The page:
VIDEO: WWII pilot flies into family history

By Tom Vogt, Columbian science, military & history reporter

Published:

 

Harry Generaux says his stint as a bomber pilot over Europe was no different than what other American pilots did during World War II.

As Generaux sees it, he was just lucky enough to get back alive.

On his 19th mission, luck came in the form of a couple of providential flashing lights, but Generaux did his part with some seat-of-the-pants flying in a damaged B-17.

Almost 70 years later, that account became a Christmas present for Generaux's family.

The four-page publication looks at one of the 35 bombing missions the Vancouver resident flew with the 8th Air Force between September 1944 and January 1945.

It tells how Generaux overcame a series of challenges that put the crew on the missing-in-action list for almost three weeks. But the mission also featured an agonizing home-front challenge for two Clark County families.

It started as a class project for Kathy Ramsey, a Portland writer whose mother is Harry Generaux's cousin. Ramsey was taking a history class at Warner Pacific College in Portland and was looking to interview a WWII veteran.

"My mom said, 'Why not interview my cousin Harry?'" Ramsey recalled. Generaux, 89, became the subject of her project.

"Word got out," she said, and some family members asked her to share the story. She printed about 20 copies and gave them to relatives for Christmas.

Generaux recapped the story recently in the home he shares with wife Margaret, his high school sweetheart.

The Ridgefield High School graduate was a riveter in a Boeing aircraft plant in Seattle in 1942 when he enlisted. He figured his Boeing job gave him a good background as an Air Corps mechanic. It sounded more appealing than ground combat, and the Air Corps did need mechanics.

"We didn't take time for boot camp. They put us on the flight line," he said.

Then came an unexpected opportunity: a chance to apply for flight training.

"It used to be for the college-educated only," Generaux said. "But we were losing so many pilots."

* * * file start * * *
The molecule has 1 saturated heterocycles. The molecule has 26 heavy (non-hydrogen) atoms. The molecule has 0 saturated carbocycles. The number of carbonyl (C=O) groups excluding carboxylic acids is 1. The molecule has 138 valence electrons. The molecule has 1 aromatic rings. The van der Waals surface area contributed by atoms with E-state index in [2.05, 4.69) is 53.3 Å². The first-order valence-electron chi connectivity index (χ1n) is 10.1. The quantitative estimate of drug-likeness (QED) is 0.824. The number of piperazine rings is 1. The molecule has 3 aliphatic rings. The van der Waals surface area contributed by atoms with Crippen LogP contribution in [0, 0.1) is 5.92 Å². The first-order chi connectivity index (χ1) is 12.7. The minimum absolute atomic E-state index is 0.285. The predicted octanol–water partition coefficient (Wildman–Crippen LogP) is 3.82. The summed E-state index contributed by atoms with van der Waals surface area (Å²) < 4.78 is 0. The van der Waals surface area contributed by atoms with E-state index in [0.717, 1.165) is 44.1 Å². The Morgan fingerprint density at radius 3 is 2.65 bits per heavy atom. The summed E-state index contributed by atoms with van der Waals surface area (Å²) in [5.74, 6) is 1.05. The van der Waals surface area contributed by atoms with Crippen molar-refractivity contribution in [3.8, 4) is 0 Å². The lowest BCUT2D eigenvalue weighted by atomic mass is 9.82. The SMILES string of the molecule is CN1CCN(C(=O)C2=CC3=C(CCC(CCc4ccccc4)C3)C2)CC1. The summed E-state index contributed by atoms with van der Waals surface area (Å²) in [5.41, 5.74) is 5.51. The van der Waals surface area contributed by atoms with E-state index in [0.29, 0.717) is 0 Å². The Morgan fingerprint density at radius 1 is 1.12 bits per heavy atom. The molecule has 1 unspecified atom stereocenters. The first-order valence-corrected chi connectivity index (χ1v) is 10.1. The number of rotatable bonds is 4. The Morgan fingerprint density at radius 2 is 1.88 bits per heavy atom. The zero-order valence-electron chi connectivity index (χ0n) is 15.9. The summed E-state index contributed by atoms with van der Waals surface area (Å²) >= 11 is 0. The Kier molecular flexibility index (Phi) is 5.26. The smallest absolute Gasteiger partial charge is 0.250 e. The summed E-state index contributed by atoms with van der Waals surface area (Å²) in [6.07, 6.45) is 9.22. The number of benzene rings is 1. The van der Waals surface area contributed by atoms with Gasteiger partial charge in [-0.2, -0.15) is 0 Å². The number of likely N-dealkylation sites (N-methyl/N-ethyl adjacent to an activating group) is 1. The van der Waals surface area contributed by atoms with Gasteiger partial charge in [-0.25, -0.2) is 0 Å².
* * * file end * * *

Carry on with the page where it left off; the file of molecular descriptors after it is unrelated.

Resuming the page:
The risk didn't bother Generaux, who didn't believe he'd really become a pilot.

"I won't make it," he told himself. "But I'll get some flying time" before returning to work as a mechanic.

He made it.

Generaux wound up with the 398th Bombardment Group, flying out of Nuthampstead, England.

On Nov. 10, 1944, he got up early to prepare for a raid over Cologne, Germany.

Start with a shave

First, he shaved. "That's so your whiskers don't itch while you're wearing an oxygen mask," he explained.

At a briefing, a weatherman advised them of strong winds from the north over the target. They were assigned spots in the 36-plane formation, and Generaux learned that he'd be breaking in a green crew.

Over the target, an anti-aircraft burst hit their B-17. Some of the flak pierced an oxygen tank, and "It went off like a shotgun.

"At the same time, my right rudder pedal went limp on me," Generaux said. "I pulled on the stick, and it felt like the tail was gone."

As he struggled to regain control, he heard crewmen hollering. Smoke was coming from the ball turret, the Plexiglas bubble where a machine-gunner protected the plane's belly. The gunner was burning out his turret motor. If he rotated fast enough, the gunner figured, the German flak would bounce off his turret.

The navigator wanted to bail out, and about then, another rookie crewman checked in.

"The bombardier asked, 'Shall I drop the bombs?'"